The slits 7 a, 7 b, 8 a, 8 b, 9 a, and 9 b in the interlayer insulating layer 4 serve as the lower alignment mark, and the patterns 15, 16, and 17 serve as the upper alignment mark. The overlay accuracy of the pattern 14 on the photoresist layer is checked or estimated by reading the overlapping state of the patterns 15, 16, and 17 with the corresponding pairs 7, 8, and 9 with the use of an optical microscope.

Specifically, the overlapping state of the first slit pair 7 comprising the slits 7 a and 7 b with the overlying first pattern 15 is measured using an optical microscope. Similarly, the overlapping state of the second slit pair 8 comprising the slits 8 a and 8 b with the overlying second pattern 16 is measured, and the overlapping state of the third slit pair 9 comprising the slits 9 a and 9 b with the overlying third pattern 17 is measured in the same way.

Next, the use of the lower and upper alignment marks is explained in more detail with reference to FIG. 9.

In FIG. 9, two slits 22 and 23 correspond to each slit pair 7, 8, or 9 comprising the slits 7 a and 7 b, 7 c and 7 d, or 7 e and 7 f in the interlayer insulating layer 4, each of which is filled with a polysilicon plug 12. A rectangular pattern 24 corresponds to the pattern 15, 16, or 17. The slits 22 and 23 serve as the lower alignment mark. The pattern 24 serves as the upper alignment mark.

To estimate the overlay error of the slits 22 and 23 with respect to the pattern 24, the distance D1 between the edge 22 a of the slit 22 and the opposing edge 24 a of the pattern 24, and the distance D2 between the edge 23 a of the slit 23 and the opposing edge 24 b of the pattern 24 are measured with the use of an optical microscope. The overlay error is estimated by the existence/absence and magnitude of the difference between the distances D1 and D2.

Therefore, the measuring operation is readily performed by simply reading the opposing edges 22 a and 24 a and 23 a and 24 b. Since the slits 7 a, 7 b, 8 a, 8 b, 9 a and 9 b are filled with polysilicon plugs 12, respectively, they have no sidewalls. This means that no doubling phenomenon of the edges of the slits 7 a, 7 b, 8 a, 8 b, 9 a and 9 b, thereby improving the overlay accuracy.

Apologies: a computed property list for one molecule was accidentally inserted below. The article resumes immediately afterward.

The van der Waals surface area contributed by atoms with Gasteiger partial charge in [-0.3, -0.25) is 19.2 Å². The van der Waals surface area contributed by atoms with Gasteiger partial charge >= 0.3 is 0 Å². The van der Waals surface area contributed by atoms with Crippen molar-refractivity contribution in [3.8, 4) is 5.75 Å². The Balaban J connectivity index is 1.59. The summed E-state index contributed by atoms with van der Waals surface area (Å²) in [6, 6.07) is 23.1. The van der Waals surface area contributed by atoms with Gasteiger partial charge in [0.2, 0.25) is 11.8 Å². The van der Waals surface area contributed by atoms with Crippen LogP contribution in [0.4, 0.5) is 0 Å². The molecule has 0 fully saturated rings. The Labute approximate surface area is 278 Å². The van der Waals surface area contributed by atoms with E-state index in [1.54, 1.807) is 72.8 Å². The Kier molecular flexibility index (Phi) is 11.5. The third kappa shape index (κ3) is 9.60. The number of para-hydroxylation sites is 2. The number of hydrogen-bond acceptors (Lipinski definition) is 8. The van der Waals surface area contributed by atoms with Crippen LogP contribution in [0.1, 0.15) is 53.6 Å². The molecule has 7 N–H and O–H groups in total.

Additionally, since each of the slits 7 a, 7 b, 8 a, 8 b, 9 a and 9 b is entirely filled with polysilicon, no depression is formed on the top of the patterns 15, 16 and 17. This helps to improve the overlay accuracy.

The principle of the “alignment vernier caliper” is the same as that of the conventional one which is previously explained with reference to FIG. 3.

As the lower alignment mark, the first, second, and third slit pairs 7, 8, and 9 are formed in parallel, and arranged along a straight line at the pitch P1 in a lower level. On the other hand, as the upper alignment mark, first, second, and third rectangular patterns 15, 16, and 17 are formed in parallel, and arranged along the same straight line at the pitch P2 in an upper level.

In the same way as shown in FIG. 3, the overlapping state of the first, second, and third patterns with the corresponding first, second, and third slit pairs 7, 8, and 9, is read out. Then, by setting the compensation parameter of the exposure system as the measured value, the improvement of the overlay accuracy can be ensured.

After the step of FIG. 6F, the polysilicon layer 13 is patterned with the use of the mask. Thus, the images or replica of the patterns 14 serving as the lower electrodes 18 of the storage capacitors are formed on the interlayer insulating layer 4, respectively. At the same time, patterns 31, 32, and 33 are formed on the layer 4 as the image or replica of the patterns 15, 16, and 17, respectively.

The subsequent process steps may be performed by known processes. Therefore, explanation of these processes is omitted here.

SECOND EMBODIMENT

A fabrication method of a semiconductor device according to a second embodiment is shown in FIGS. 10 and 11, in which outer and inner alignment box marks for the automatic overlay measurement are used.

As shown in FIGS. 10 and 11, four slits 33, 34, 35, and 36 are formed so as to define a square shape in the interlayer insulating layer 4 formed on the silicon substrate 1. The substrate 1 and the interlayer insulating layer 4 are the same as those in the first embodiment. The slits 33, 34, 35, and 36 serve as the outer alignment box mark.